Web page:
Our community provides a vast infrastructure and a social safety net for those less fortunate. That means there’s additional dollars available in the general budget of our city, state, or federal governments for other purposes. In the realm of education, our families don’t utilize the public school system. That translates into savings of untold billions for the taxpayer. We have organizations that feed the poor and heal the sick and the infirm and we try to keep our neighborhoods safe. We do this because we care about each other. But the city at large benefits as well.

    I wish I was wrong about this tendency on the part of the media, but it happens way too often and I can no longer remain silent. Can someone explain to me how identifying someone immediately as a member of a specific Jewish community can be described as mainstream professional journalism?

    I call upon every responsible news outlet to immediately adopt a fair and proper standard. This should not be tolerated by anyone, and especially not by the various Jewish organizations and elected officials who profess to care about our community.

    I sit in amazement, really shocked at how our own elected officials who represent us have lost their voice here. I have not seen them rise to the occasion to defend the fine reputation of their constituents. Normally, they are the first to condemn, protest, or take action, even on international affairs when they feel Jewish lives/honor is at stake. Yet now the silence is deafening.

    Most of the organizations have remained silent as well, except for a lone statement of protest by the ADL. Clearly, this is not enough.

    It seems to me that there’s a certain underlying attempt by the media to delegitimize an entire community. They are quick to point out any perceived failures. But they won’t even make a half hearted attempt to acknowledge our strengths and self reliance in many areas.

    Media outlets should take a good hard look at themselves and once and for all put an end this yellow and sensational journalism.

    If nothing more, they are guilty of incitement. And they know it.

    Ezra Friedlander is the CEO of the Friedlander Group, a public policy consulting group based in New York City and Washington DC. He can be reached at

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    1. It’s been like this for thousands of years. We are in golus and whether we like it or not, we have always been scrutinized more than anyone and we must do our best to avoid these chilul hashems. Instead of complaining about the media maybe we should look where we can improve and avoid these kind of situations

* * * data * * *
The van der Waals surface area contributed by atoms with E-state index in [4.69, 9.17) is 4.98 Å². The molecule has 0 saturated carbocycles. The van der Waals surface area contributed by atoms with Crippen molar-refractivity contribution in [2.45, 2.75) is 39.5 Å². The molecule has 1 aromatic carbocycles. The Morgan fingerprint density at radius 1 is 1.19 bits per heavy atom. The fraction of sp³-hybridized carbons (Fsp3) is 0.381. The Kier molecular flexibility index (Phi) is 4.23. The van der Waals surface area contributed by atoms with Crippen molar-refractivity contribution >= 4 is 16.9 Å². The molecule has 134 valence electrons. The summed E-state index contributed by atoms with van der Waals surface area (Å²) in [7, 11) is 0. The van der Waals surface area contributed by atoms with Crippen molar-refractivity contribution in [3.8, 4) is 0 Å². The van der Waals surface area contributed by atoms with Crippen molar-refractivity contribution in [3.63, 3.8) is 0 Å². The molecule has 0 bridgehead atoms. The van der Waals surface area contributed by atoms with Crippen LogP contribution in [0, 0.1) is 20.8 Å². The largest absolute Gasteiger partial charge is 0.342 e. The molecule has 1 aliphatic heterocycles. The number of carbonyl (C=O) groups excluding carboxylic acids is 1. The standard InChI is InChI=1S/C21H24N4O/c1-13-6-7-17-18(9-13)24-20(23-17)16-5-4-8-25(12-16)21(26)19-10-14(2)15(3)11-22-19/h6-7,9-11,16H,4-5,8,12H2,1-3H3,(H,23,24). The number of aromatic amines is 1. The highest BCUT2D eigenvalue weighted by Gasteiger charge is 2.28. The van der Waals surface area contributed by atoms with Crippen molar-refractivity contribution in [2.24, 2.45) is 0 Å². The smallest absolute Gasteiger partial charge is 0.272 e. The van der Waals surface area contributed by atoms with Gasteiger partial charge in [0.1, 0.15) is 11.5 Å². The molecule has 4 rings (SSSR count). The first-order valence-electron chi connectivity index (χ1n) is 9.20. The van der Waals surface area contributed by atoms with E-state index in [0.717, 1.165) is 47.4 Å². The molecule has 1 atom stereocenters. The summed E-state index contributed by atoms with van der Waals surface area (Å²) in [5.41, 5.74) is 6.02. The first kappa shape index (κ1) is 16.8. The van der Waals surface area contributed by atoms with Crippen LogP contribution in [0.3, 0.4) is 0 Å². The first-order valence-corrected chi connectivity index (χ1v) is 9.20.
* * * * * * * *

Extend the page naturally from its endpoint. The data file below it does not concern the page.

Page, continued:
• So according to your logic the Holocaust was our fault. I have news for you even if Jews behave in the most upright manner it will still occur because there is such a
        thing called הלכה בידוע שעשיו שונא ליעקב if you don’t understand what it means than start going to cheder.

    2. Being the “chosen People” means, by definition, that we are scrutinized. Like it or not, our behavior has to be exemplary. When we do something questionable, it is going to be reported and it will reflect on all of us. And, so, you watch the media and realize how wise the Chachomim were.

    3. Let me explain the facts of life to you, Mr Friedlander. The reason the media identifies the (alleged) criminals as orthodox, is because of comments like yours eg “Our community is a model community which should be emulated by society at large. And it should be portrayed as such.” When you shout from the rooftops about how great we are, then the press points out that we are not. As Chazal say, all who run after kavod, kavod runs from them. I assure you that as soon as the ‘Catholic, gay, latino, black etc communities demand that everyone emulate them because their way of life is so superior to everybody else, the media will be very quick to point out their foibles.

    4. You are right on target, except for one thing: we are Jews and all the freedom, political correctness, objectiveness or whatever does not apply to us because we are in galus.

    5. The author fails to mention that the two businessmen accused of paying off officials were doing it to benefit the Orthodox Jewish community. That’s why it is relevant for the press to mention that they are Orthodox. It’s time that we stop shooting the messengers and behaving like upstanding citizens of this country.

      • How were they benefiting the Jewish community? Just ‘cuz you want to make it so, doesn’t make it so. You think these two bribed police officers to benefit the Jewish community? I have a bridge to sell you.

        • Why do you think the Jews were showering the cops with gifts? Because of their love of the NYPD or because they expected something in return? They were bribed in order to get preferential treatment for the Orthodox Jewish community, plain and simple. That’s why it is relevant to note that these two businessmen are Orthodox Jews.